Electoral Commission ignores local firms, awards ballot printing to foreign firms
Kampala, Uganda | MUBATSI ASINJA HABATI | Uganda’s Electoral Commission will go ahead with printing ballot papers with foreign companies, even when the Public Procurement and Disposal of Public Assets Authority (PPDA) strongly advised that the ballot printing tender the EC had awarded to seven foreign firms be halted, and re-evaluated to consider local firms.
The Independent has learnt that the awarded printing companies have proceeded with executing their contracts and they are at the stage of presenting the sample ballots to the EC for approval.
The presidential and directly elected member of parliament ballots will be printed in Abu Dhabi by a company called United Printing and Publishing (Abu Dhabi), as the Al Ghurair Printing and Publishing LLC (Dubai) company will print ballots for the District Woman Representatives to Parliament; District/City Woman Councillors; and Sub-County/Town/Municipal Division Woman Councillors.
The South African Uniprint (SA) based in Durban will print ballots for District/City Chairpersons; District/City Directly-elected Councillors; and Municipality/City Division Chairpersons, while the UK-based Tall Security Print Ltd (UK) will print the ballots for Municipality Directly-elected Councillors;Special Interest Groups at District, Municipality and Sub County level.
Another UK-based firm, Adare Sec Ltd, will print ballots for Sub County/town/municipal division chairpersons; sub-county/town/municipal division and directly-elected councillors.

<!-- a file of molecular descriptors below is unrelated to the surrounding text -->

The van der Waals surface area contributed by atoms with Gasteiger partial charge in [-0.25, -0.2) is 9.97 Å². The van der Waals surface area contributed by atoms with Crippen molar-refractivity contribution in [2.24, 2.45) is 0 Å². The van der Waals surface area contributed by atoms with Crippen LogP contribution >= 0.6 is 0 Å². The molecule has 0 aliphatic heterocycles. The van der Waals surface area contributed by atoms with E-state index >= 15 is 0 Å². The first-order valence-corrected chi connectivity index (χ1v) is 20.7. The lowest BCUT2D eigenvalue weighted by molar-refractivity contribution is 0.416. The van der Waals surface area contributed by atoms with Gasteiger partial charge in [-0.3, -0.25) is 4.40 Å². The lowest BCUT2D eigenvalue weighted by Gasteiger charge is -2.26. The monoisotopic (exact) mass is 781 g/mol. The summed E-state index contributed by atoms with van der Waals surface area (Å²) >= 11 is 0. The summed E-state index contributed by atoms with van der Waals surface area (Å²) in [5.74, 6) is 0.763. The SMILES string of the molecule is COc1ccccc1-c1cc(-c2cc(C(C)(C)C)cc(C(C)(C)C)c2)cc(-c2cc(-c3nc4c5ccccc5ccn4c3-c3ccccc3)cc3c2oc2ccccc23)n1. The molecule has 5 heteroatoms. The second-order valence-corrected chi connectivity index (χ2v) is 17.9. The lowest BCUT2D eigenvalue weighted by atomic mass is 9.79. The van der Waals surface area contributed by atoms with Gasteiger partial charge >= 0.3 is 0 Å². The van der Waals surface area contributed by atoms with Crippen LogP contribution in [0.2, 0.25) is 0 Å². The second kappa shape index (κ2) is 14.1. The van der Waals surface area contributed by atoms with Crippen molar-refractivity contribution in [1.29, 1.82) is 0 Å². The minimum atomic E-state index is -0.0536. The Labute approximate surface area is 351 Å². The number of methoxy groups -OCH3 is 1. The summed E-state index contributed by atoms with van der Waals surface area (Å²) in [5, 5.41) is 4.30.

Unlike the 2011 and 2016 election where some Ugandan printing companies were given printing deals for lower level elections, this time round, the EC has not selected any local printing company.
This is in spite of the protests from local printing companies that had wanted to get the US$50 million (Shs 184.5bn) deal of printing the ballots for the 2021 general elections.
PPDA’s advice followed a petition from the Uganda Printers and Packaging Association challenging the EC’s claim that the local firms do not have capacity which was the basis for denying them the contract.
Two leading printers in the country—Picfare and Graphic Systems— petitioned PPDA alleging inflated price and unfair treatment.
This was contrary to the government’s policy of building the capacity of local companies under the Buy Ugandan, Build Uganda (BUBU) strategy. The private printers seem to have been boosted by the remarks made by President Yoweri Museveni in March this year. Museveni who has ruled Uganda since 1986 and is vying for the presidency for a sixth consecutive time said that all Government security documents including currency, election materials, passports, identity cards and driving licences must be printed in the country to end the “hemorrhage of foreign exchange.”
But Byabakama, the EC chairman, Justice Byabakama disagreed with PPDA claiming that re-evaluating bids would mean suspending elections and talked of discussion with PPDA to look at “a bigger picture” in protecting Article 61(2) of the Constitution.
Byabakama said the EC activities had been interrupted by the coronavirus pandemic which forced them to tighten their programmes so that they are able to elect the political leaders within the Constitution.